SB Wildlife Care Network's Patient of the Week: Herring Gull

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Source: Santa Barbara Wildlife Care Network

Species: Herring Gull
Patient #4334
Status: Still in care –– progressing toward release!

On Halloween the folks at the Santa Barbara Bait Shop called the Santa Barbara Wildlife Care Network about a gull with a hook stuck in its feet and fishing line stuck in its mouth on Stearn’s Wharf. When the gull arrived at the Wildlife Care Center, staff quickly and safely removed the hook in the gull’s foot. An x-ray revealed that the line coming out of the gull’s mouth was attached to a hook in the lower esophagus. That would be more tricky to remove, but wildlife veterinarian Dr. Avery Berkowitz had a plan. 

Since the fishing line was still attached, Dr. Berkowitz was able to follow the line down to the hook, then carefully manipulate the hook out with a tube without letting the hook damage the bird on the way out. The extraction was a success!

Quick PSA: If there is a hooked animal, do not attempt to remove the hook yourself or try to cut the hook or line. It would have been much more difficult to remove the hook embedded in this gull’s esophagus without the line still attached and accessible. 

This gull’s journey did not stop there, though. X-rays also revealed a mandible fracture and some overgrown bill keratin making it difficult for the gull to eat. Staff anesthetized the gull and prepared for surgery to correct the bird’s beak. Staff needed to make sure the mandible was healing 100% perfectly straight, otherwise the gull may have issues with eating and beak keratin overgrowth in the future. Dr. Berkowitz used a dremel to shave down the bird’s overgrown beak keratin. Then, staff re-fractured the beak to set it in the right position and inserted 4 small pins through the mandible, connected by a bar and screws on each side to hold the beak in the right place. The bars were wrapped, and the gull woke up normally from anesthesia.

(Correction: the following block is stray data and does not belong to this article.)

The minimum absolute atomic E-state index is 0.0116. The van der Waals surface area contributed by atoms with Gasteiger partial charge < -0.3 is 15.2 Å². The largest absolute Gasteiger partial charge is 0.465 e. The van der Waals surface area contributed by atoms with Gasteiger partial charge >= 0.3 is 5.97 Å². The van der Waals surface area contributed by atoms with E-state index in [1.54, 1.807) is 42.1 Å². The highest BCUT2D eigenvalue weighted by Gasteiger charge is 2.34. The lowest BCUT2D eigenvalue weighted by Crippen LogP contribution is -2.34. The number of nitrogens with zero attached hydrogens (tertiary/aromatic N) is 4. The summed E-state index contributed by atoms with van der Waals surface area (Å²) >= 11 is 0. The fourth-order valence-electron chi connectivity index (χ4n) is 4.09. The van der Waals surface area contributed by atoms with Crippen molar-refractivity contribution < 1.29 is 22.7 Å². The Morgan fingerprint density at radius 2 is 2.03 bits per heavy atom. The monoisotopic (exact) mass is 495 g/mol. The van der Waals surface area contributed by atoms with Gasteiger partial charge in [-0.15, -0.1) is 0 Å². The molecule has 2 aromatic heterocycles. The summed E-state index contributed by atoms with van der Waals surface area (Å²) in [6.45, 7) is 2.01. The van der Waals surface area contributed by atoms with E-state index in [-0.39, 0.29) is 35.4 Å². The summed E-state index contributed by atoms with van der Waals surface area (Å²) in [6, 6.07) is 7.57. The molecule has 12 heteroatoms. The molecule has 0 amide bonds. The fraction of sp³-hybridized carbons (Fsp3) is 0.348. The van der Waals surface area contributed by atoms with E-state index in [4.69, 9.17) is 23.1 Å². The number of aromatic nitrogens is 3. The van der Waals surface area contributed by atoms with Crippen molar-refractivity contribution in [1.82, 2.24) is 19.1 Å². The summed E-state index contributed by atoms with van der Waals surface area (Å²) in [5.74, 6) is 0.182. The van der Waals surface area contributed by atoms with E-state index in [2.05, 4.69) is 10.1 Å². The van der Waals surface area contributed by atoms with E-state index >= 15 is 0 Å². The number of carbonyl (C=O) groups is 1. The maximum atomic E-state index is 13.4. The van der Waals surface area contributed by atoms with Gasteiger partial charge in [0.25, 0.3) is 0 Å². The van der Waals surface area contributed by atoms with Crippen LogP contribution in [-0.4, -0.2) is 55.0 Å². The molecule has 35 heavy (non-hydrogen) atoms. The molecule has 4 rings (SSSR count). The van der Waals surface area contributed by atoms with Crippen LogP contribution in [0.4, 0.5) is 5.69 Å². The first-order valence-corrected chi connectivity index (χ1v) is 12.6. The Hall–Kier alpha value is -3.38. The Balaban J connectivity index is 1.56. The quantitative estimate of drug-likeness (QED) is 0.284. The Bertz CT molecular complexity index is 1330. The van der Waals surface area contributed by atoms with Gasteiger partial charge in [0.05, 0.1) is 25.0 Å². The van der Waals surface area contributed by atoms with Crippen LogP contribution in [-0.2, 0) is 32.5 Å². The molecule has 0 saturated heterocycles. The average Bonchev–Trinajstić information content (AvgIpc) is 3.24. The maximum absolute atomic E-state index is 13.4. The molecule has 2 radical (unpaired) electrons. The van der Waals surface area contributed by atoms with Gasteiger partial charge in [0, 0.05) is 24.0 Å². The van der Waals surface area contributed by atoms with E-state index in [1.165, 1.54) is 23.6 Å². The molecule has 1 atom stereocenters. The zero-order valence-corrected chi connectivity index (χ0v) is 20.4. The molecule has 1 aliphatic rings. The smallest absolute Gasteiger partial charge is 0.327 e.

X-ray image showing the pins and screws placed in the gull's mandible to correct the beak alignment


Veterinary technicians at Santa Barbara Wildlife Care Network give the gull a checkup to make sure his beak is healing well

The pins were removed about three weeks later. The beak was nice and straight! The holes from the pin sites are healing well. Dr. Berkowitz expects the gull will be ready for life in the wild soon!

Fishing line, hooks, and nets are big threats to wildlife, especially seabirds, marine mammals, and freshwater species. Please remember to “clear your gear,” and call the Santa Barbara Wildlife Care Network’s HELPline at (805) 681-1080 if you see a wild animal in need. 

To help animals like this gull, make a donation by visiting https://www.sbwcn.org/donate

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a-1609727528 Jan 03, 2021 06:32 PM
SB Wildlife Care Network's Patient of the Week: Herring Gull

Incredible world. People are dying of COVID and living rough in bushes and suffering for lack of medical care and not having access to education and being sued for educational debt which will drive them into worse poverty and abused by people close to them and suffering from addiction and..... Yet some people are posting stories about removing a hook from a seagull? Seagulls are opportunistic and aggessive predators. They will grab anything that looks like food and damned the consequences. I have had seagulls steal my bait and fought them to the boat where it was difficult to grapple with them and remove the hook. Sometimes they simply break the line and fly off. They will endure.

LocalsOnly Jan 04, 2021 05:21 AM
SB Wildlife Care Network's Patient of the Week: Herring Gull

Sure, seagulls are opportunistic, but stealing your bait or snacks doesn't exactly make them "aggressive predators." The world would undoubtedly be better off if we could swap a few billion people with a few billion seagulls.

Bird Jan 04, 2021 08:31 AM
SB Wildlife Care Network's Patient of the Week: Herring Gull

Very unlikely that a seagull can “break” a monofilament line. Much more likely that the fisherman cut it. That's usually a death sentence for the bird. The gulls are only so aggressive because the have become habituated to being fed, by having scraps thrown over side or, at the pier, being left around or, occasionally, being used to tease the birds to entertain the pier visitors.

Thanks so much to the Bait Shop for working with the SBWCN and to the SBWCN for now having a veterinarian on staff. Great story —- thanks for publishing it, Edhat!

a-1609813488 Jan 04, 2021 06:24 PM
SB Wildlife Care Network's Patient of the Week: Herring Gull

It is remarkable that the attack on the criticism of the priorities of this reported interaction do not speak at all about the priorities of our use of resources. I have known many people who suffered for want of any offer of assistance to damage they suffered from events that were way beyond their control. What hypocrites we are.

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